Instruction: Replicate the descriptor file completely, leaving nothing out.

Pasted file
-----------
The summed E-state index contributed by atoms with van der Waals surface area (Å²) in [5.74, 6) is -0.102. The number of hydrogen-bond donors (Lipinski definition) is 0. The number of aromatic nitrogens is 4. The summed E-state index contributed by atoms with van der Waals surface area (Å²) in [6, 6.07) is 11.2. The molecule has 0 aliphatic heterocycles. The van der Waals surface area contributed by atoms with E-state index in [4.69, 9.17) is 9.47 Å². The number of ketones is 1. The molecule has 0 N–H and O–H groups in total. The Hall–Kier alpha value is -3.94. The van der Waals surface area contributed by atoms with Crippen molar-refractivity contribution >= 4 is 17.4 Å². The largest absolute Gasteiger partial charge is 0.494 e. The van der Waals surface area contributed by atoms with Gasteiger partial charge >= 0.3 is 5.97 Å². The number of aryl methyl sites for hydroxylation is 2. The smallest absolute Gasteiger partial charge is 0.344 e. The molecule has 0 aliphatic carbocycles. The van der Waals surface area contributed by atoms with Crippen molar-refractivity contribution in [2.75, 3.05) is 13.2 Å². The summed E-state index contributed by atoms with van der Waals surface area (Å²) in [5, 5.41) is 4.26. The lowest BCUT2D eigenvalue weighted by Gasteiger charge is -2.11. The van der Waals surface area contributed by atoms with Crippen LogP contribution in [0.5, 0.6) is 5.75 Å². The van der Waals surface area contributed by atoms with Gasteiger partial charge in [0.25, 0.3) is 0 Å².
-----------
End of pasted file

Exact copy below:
The summed E-state index contributed by atoms with van der Waals surface area (Å²) in [5.74, 6) is -0.102. The number of hydrogen-bond donors (Lipinski definition) is 0. The number of aromatic nitrogens is 4. The summed E-state index contributed by atoms with van der Waals surface area (Å²) in [6, 6.07) is 11.2. The molecule has 0 aliphatic heterocycles. The van der Waals surface area contributed by atoms with E-state index in [4.69, 9.17) is 9.47 Å². The number of ketones is 1. The molecule has 0 N–H and O–H groups in total. The Hall–Kier alpha value is -3.94. The van der Waals surface area contributed by atoms with Crippen molar-refractivity contribution >= 4 is 17.4 Å². The largest absolute Gasteiger partial charge is 0.494 e. The van der Waals surface area contributed by atoms with Gasteiger partial charge >= 0.3 is 5.97 Å². The number of aryl methyl sites for hydroxylation is 2. The smallest absolute Gasteiger partial charge is 0.344 e. The molecule has 0 aliphatic carbocycles. The van der Waals surface area contributed by atoms with Crippen molar-refractivity contribution in [2.75, 3.05) is 13.2 Å². The summed E-state index contributed by atoms with van der Waals surface area (Å²) in [5, 5.41) is 4.26. The lowest BCUT2D eigenvalue weighted by Gasteiger charge is -2.11. The van der Waals surface area contributed by atoms with Crippen LogP contribution in [0.5, 0.6) is 5.75 Å². The van der Waals surface area contributed by atoms with Gasteiger partial charge in [0.25, 0.3) is 0 Å².